Good morning! Today we are reading a book I read in January: “The Mysterious Benedict Society” by Trenton Lee Stewart. If we check out the January Reading List blog I posted last month- you’d see that I had rated (from my memory) this book at a 10/10. I would say this rating is still accurate after rereading this book for the first time in about six years.
“You must remember, family is often born of blood, but it doesn’t depend on blood. Nor is it exclusive of friendship. Family members can be your best friends, you know. And best friends, whether or not they are related to you, can be your family.”
–Trenton Lee Stewart
This book is all about children with special gifts and talents (Specifically, Reynie, Sticky, Kate, and Constance) recruited my Mr. Benedict be secret spies in an institute for children to discover and abolish the plans of Mr. Benedict’s evil twin brother, Ledroptha Curtain.
If you would like to know more about all the main characters here is a link to their descriptions and characteristics: The Characters. Otherwise, we shall now get to the juicy stuff…shall we?
Something that I particularly appreciate about the book is that EVERYONE is an oddball. The good guys, the bad guys…the people in between. Everyone is strange. I like that you don’t have your typical, old and reused character stereotypes. With strange characters-comes strange character and plot development. I like that you can easily follow along with the storyline- but you also can’t really guess what is coming next.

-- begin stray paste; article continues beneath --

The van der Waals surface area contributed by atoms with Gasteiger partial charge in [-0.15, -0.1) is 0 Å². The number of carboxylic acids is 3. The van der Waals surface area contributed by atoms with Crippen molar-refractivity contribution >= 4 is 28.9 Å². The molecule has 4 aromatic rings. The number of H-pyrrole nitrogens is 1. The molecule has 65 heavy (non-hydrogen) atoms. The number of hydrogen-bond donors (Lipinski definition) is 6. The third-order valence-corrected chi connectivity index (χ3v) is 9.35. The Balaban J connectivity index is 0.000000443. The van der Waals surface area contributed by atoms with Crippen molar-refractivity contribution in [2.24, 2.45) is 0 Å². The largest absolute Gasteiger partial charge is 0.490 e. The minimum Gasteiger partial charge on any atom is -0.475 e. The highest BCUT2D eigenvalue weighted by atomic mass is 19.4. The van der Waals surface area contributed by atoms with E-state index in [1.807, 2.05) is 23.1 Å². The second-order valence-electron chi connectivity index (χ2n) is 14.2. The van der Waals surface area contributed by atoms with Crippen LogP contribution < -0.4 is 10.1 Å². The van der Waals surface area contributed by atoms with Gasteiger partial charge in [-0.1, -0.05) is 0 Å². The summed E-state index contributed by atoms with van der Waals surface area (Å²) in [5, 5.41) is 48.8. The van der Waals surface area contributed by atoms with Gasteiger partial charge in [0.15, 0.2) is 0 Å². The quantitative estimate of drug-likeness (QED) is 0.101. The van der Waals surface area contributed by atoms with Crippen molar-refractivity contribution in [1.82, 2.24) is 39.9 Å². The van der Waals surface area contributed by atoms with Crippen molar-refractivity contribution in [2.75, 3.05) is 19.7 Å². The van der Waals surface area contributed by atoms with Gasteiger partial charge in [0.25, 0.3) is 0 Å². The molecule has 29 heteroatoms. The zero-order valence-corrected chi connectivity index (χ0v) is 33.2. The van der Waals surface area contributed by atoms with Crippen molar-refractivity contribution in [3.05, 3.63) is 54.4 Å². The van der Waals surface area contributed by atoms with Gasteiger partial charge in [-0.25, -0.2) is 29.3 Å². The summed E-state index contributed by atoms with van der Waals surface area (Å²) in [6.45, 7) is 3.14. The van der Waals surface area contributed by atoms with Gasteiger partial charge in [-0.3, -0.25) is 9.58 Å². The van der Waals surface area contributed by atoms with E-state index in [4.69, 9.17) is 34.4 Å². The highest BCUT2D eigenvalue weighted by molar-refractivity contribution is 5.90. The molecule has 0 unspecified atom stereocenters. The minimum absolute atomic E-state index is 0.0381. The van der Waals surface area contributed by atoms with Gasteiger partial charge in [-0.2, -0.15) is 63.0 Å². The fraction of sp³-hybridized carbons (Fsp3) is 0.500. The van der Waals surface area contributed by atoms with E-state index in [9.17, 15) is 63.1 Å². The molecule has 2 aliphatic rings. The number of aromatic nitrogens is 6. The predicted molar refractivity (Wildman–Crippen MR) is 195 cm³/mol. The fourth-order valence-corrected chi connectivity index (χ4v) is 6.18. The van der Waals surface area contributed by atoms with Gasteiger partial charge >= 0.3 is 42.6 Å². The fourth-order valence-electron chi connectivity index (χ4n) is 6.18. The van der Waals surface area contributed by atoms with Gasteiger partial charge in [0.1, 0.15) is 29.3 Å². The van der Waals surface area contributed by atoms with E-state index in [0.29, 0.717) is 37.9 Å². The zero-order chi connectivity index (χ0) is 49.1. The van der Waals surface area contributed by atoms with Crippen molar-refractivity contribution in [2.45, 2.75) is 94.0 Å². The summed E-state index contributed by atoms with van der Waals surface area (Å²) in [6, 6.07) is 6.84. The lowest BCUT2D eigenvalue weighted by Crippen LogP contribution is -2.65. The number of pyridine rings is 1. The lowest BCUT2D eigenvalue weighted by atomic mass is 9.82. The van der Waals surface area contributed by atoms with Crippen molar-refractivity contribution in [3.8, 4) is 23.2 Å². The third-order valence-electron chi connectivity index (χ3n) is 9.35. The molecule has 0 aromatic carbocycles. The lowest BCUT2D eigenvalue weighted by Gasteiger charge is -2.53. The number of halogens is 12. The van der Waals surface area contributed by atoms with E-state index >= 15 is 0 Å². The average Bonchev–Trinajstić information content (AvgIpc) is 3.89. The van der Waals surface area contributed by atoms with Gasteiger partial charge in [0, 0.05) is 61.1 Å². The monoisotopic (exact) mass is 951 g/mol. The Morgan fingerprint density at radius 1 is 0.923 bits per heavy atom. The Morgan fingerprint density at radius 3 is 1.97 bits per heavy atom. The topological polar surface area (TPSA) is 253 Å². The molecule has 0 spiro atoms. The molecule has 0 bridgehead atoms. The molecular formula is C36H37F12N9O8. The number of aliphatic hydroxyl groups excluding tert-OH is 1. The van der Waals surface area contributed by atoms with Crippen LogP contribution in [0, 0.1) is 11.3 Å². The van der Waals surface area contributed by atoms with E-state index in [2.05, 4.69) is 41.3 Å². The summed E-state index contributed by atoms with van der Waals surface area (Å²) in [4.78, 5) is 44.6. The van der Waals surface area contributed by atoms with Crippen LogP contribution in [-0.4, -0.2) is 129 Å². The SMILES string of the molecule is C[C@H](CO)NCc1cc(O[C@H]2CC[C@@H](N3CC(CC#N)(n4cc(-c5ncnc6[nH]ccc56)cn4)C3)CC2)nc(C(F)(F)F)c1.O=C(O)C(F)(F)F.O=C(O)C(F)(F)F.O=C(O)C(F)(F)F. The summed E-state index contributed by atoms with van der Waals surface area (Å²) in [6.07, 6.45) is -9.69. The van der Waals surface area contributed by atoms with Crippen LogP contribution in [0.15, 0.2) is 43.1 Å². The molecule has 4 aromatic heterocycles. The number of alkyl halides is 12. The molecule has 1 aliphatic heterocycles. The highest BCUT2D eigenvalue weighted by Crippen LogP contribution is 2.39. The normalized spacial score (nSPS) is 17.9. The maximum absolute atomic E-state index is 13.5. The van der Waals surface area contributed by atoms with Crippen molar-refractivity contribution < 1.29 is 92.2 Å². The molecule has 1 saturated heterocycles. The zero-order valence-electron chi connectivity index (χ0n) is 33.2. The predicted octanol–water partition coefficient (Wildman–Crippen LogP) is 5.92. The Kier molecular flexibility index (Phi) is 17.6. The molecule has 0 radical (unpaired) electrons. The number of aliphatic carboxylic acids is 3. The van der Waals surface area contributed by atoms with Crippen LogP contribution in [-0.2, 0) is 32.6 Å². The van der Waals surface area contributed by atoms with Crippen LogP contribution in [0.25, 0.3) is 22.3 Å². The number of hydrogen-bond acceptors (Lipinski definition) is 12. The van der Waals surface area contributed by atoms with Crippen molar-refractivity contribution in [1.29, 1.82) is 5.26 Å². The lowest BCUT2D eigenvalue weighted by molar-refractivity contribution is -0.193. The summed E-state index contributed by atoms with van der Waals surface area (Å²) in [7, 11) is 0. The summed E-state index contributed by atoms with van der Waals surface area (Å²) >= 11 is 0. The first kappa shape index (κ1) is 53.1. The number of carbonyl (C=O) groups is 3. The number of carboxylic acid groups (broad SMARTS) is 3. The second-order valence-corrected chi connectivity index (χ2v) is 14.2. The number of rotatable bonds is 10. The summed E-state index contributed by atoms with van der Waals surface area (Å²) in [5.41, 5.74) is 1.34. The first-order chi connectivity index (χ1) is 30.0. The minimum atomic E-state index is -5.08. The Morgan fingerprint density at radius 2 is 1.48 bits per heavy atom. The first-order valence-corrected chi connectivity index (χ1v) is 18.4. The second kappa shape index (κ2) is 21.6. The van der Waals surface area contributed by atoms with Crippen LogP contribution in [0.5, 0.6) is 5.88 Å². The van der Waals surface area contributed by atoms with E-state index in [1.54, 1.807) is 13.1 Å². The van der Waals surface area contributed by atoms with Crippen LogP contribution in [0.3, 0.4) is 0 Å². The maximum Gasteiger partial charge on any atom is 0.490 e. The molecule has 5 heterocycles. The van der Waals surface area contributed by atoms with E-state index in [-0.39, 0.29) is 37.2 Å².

Another thing I am really fond of is that the book(s) while it is from a third party narrative perspective…it is essentially through the eyes of these gifted children. I think adults tend to think in black and white narratives- where this story depicts the mind bending beauty of a child’s perspective. The story seems to focus more on Reynie-who had fallen into the leadership role of the group. I loved to watch as the confidence in himself-built and faded, then built again throughout the book. The very human and genuine character development is appreciated.
One quality all the children (and Mr. Benedict) share is that they are all orphans- or are lacking a parental figure. Watching them develop a sense of family and trust with one another was beautiful. The book, much like many good vs. evil plotlines centers on teamwork and how difficult teamwork can be when you don’t fully understand your teammates. You get a little chuckle in the last chapter as a very left out detail about Constance is revealed- that makes you both appreciate her efforts and forgive her faults. Overall- great characters, amazing story telling, and most important: great lessons and values to be reminded of-no matter your age.
I believe, with that I will just just leave you, again, with a strong recommendation to read The Mysterious Benedict Society. That is all for the book review today- for now, happy reading and I will see you again soon.
Typical Cold Brew Recommendation
I love to make my own cold brew. It’s easy, its quick, and most importantly…very tasty. I like to add dairy free creamers (my favorite is ‘coconut creme’ flavor or on a Plain Jane Day- a splash of plant milk (you guessed it- my favorite is coconut milk but…). Lately, I have been using oat milk as it is one of the most sustainably sourced and cheapest on the market.
Another homemade favorite is iced/blended matcha tea. It’s creamy and delicious and buying a $15 dollar bag of matcha to make 50-75 teas in place of buying a $6-7 drink everyday is saving big bucks. (I still get sneaky treats from my local coffee shops though…sue me.) I also add plant milk to this guy for the added creamy flavor.
Iced/Blended Matcha Recommendation